Most people have never eaten an artichoke any way but steamed and this is so sad. Not that a steamed artichoke is bad, it just doesn’t do the vegetable justice. Think about the difference between a steamed carrot and a roasted carrot. Or a steamed potato and a fried potato. You get the idea. I think that preparing artichokes is intimidating to many people and the reason they so often don’t get the treatment they deserve. I will admit that it is time consuming, but once you get the hang of it it is not difficult. I am here to walk you trough the process (with pictures), and I promise you it is worth it. So worth it.

Roasted Artichokes

Start with an artichoke:

Artichoke

Artichoke

The artichokes I got from Nash’s were on the small side, not babies, but not like the huge ones you get at the grocery store. You can use any size. Smaller ones need less trimming, but you need to prepare more of them. And the taste of a fully mature choke is different from a younger one. All are good.

First thing you need to do is to break off all the tough outer leaves. The trick is to do this without losing all the meat on the end. To do this you need to break off the leaves part way down, leaving the end still attached. The first layer or two will come off completely, and that is okay, but as you get into the artichoke a little ways, be sure to leave the end attached. In this picture, the leaf on the left was all the way broken off (incorrect), and the one on the right is broken off at the correct place:

Artichoke leaves

Artichoke leaves

When you get to a point where the leaves feel tender you can stop pulling them off. Chop off the top third, or thereabouts, leaving whatever is tender. Next, check out the stem of your artichoke. Fresh, young artichokes have delicious stems and you can just peel them and cook them along with everything else. As artichokes get more mature the stems get stringy and unpleasant. Use your judgment. Most of the stems I got were long and tender. Use a sharp knife and trim off all the stringy bits. Also trim around the base of the artichoke to take off any tough skin or bits of leaf left on there.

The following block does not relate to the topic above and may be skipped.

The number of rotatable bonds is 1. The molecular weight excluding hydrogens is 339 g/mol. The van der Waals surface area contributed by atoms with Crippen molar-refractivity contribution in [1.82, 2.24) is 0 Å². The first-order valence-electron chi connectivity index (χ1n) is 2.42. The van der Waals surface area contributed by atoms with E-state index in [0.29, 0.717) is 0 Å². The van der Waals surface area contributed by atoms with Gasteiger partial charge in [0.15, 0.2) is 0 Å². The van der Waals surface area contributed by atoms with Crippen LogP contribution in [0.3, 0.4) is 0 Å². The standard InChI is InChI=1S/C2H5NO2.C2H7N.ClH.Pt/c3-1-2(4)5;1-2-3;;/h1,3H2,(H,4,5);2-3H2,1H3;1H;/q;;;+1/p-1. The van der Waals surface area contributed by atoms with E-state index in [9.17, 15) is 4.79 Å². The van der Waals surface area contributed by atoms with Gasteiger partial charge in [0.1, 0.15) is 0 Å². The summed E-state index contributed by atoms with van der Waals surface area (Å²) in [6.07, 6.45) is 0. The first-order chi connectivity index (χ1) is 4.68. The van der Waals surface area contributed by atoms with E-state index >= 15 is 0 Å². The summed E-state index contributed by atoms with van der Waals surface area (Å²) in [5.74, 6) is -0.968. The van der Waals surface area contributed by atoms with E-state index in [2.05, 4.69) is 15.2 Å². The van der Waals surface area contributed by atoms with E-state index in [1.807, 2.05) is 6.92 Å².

Preparing an artichoke

Preparing an artichoke

Now, cut your artichoke in half lengthwise. Most with have a furry center with some sharp purple spines around it. This is the “choke”. All that needs to come out. Take your knife and insert it just under the furry stuff and cut it out. This takes a little practice but you will get the hang of it. Smaller, less mature artichokes might not have a choke and then you don’t have to do anything to the inside.

Inside an artichoke

Inside an artichoke

Removing the choke

Removing the choke

Depending on the size of the artichokes, I cut them into quarters or smaller.

Most recipes you will read tell you to put your cut artichokes into lemon water so they won’t discolor. This is a total waste of time. They will discolor when you cook them anyway, and it doesn’t make any difference in the way they taste.

Now for the roasting. Preheat your oven to 500 degrees. When you have a good sized pile of trimmed and rinsed artichokes, put them into a big shallow pan (cast iron is good). I like to add some sliced up shallots, but you don’t have to. Toss them with a bunch of olive oil and salt. A grind of pepper is good too.

Ready for roasting

Ready for roasting

Roast for 30 to 40 minutes, stirring every once in a while, until they are brown and caramelized. They are wonderful just on their own or you can toss them with pasta, put them in an omelet or frittata, or serve them on bruschetta for an appetizer. Let me know what you do with them.

I trimmed and roasted almost my entire case of artichokes in about two hours. So, yes, it does take a while, but if you are just fixing enough for one meal it’s not too overwhelming.

Roasted artichokes

Roasted artichokes


P.S. A word to the wise: Eating copious amounts of artichokes, in any form, has been known to cause some indigestion. Don’t say you haven’t been warned.